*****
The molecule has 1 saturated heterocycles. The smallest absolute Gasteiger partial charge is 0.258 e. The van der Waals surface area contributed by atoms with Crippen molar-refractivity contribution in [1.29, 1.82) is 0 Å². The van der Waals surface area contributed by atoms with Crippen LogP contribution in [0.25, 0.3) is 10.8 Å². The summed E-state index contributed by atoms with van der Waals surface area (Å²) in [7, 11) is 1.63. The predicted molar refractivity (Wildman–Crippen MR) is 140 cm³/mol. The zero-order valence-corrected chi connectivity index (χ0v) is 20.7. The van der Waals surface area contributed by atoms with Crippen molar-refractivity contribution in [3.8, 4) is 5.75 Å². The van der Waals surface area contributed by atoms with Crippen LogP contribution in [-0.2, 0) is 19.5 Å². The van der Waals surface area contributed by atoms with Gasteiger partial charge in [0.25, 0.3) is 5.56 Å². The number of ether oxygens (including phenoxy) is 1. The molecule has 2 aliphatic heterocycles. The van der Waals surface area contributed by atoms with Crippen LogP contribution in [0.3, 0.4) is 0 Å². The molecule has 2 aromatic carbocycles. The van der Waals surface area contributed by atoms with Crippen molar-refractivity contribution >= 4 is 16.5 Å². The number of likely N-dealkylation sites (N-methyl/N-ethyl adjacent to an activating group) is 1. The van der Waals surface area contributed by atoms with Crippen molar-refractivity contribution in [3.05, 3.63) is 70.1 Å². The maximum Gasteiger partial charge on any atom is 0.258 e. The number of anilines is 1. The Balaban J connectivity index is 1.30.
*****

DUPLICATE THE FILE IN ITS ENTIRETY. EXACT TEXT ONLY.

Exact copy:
The molecule has 1 saturated heterocycles. The smallest absolute Gasteiger partial charge is 0.258 e. The van der Waals surface area contributed by atoms with Crippen molar-refractivity contribution in [1.29, 1.82) is 0 Å². The van der Waals surface area contributed by atoms with Crippen LogP contribution in [0.25, 0.3) is 10.8 Å². The summed E-state index contributed by atoms with van der Waals surface area (Å²) in [7, 11) is 1.63. The predicted molar refractivity (Wildman–Crippen MR) is 140 cm³/mol. The zero-order valence-corrected chi connectivity index (χ0v) is 20.7. The van der Waals surface area contributed by atoms with Crippen molar-refractivity contribution in [3.8, 4) is 5.75 Å². The van der Waals surface area contributed by atoms with Crippen LogP contribution in [-0.2, 0) is 19.5 Å². The van der Waals surface area contributed by atoms with Gasteiger partial charge in [0.25, 0.3) is 5.56 Å². The number of ether oxygens (including phenoxy) is 1. The molecule has 2 aliphatic heterocycles. The van der Waals surface area contributed by atoms with Crippen LogP contribution in [0.3, 0.4) is 0 Å². The molecule has 2 aromatic carbocycles. The van der Waals surface area contributed by atoms with Crippen molar-refractivity contribution >= 4 is 16.5 Å². The number of likely N-dealkylation sites (N-methyl/N-ethyl adjacent to an activating group) is 1. The van der Waals surface area contributed by atoms with Crippen molar-refractivity contribution in [3.05, 3.63) is 70.1 Å². The maximum Gasteiger partial charge on any atom is 0.258 e. The number of anilines is 1. The Balaban J connectivity index is 1.30.